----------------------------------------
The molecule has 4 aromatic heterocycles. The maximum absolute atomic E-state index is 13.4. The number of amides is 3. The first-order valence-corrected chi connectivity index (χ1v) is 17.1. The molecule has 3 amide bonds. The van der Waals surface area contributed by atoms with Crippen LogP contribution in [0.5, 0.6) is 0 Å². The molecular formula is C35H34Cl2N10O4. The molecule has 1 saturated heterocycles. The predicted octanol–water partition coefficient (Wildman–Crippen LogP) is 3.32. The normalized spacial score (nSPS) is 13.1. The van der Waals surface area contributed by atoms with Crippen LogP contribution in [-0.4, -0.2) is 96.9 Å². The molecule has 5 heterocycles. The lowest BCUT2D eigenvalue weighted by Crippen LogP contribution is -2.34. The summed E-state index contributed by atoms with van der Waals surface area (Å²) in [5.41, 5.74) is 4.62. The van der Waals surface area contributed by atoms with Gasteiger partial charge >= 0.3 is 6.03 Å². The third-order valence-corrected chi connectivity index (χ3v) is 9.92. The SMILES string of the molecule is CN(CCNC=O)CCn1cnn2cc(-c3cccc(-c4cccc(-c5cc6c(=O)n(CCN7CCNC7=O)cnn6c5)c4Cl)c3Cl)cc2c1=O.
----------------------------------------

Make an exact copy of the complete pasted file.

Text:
The molecule has 4 aromatic heterocycles. The maximum absolute atomic E-state index is 13.4. The number of amides is 3. The first-order valence-corrected chi connectivity index (χ1v) is 17.1. The molecule has 3 amide bonds. The van der Waals surface area contributed by atoms with Crippen LogP contribution in [0.5, 0.6) is 0 Å². The molecular formula is C35H34Cl2N10O4. The molecule has 1 saturated heterocycles. The predicted octanol–water partition coefficient (Wildman–Crippen LogP) is 3.32. The normalized spacial score (nSPS) is 13.1. The van der Waals surface area contributed by atoms with Crippen LogP contribution in [-0.4, -0.2) is 96.9 Å². The molecule has 5 heterocycles. The lowest BCUT2D eigenvalue weighted by Crippen LogP contribution is -2.34. The summed E-state index contributed by atoms with van der Waals surface area (Å²) in [5.41, 5.74) is 4.62. The van der Waals surface area contributed by atoms with Gasteiger partial charge >= 0.3 is 6.03 Å². The third-order valence-corrected chi connectivity index (χ3v) is 9.92. The SMILES string of the molecule is CN(CCNC=O)CCn1cnn2cc(-c3cccc(-c4cccc(-c5cc6c(=O)n(CCN7CCNC7=O)cnn6c5)c4Cl)c3Cl)cc2c1=O.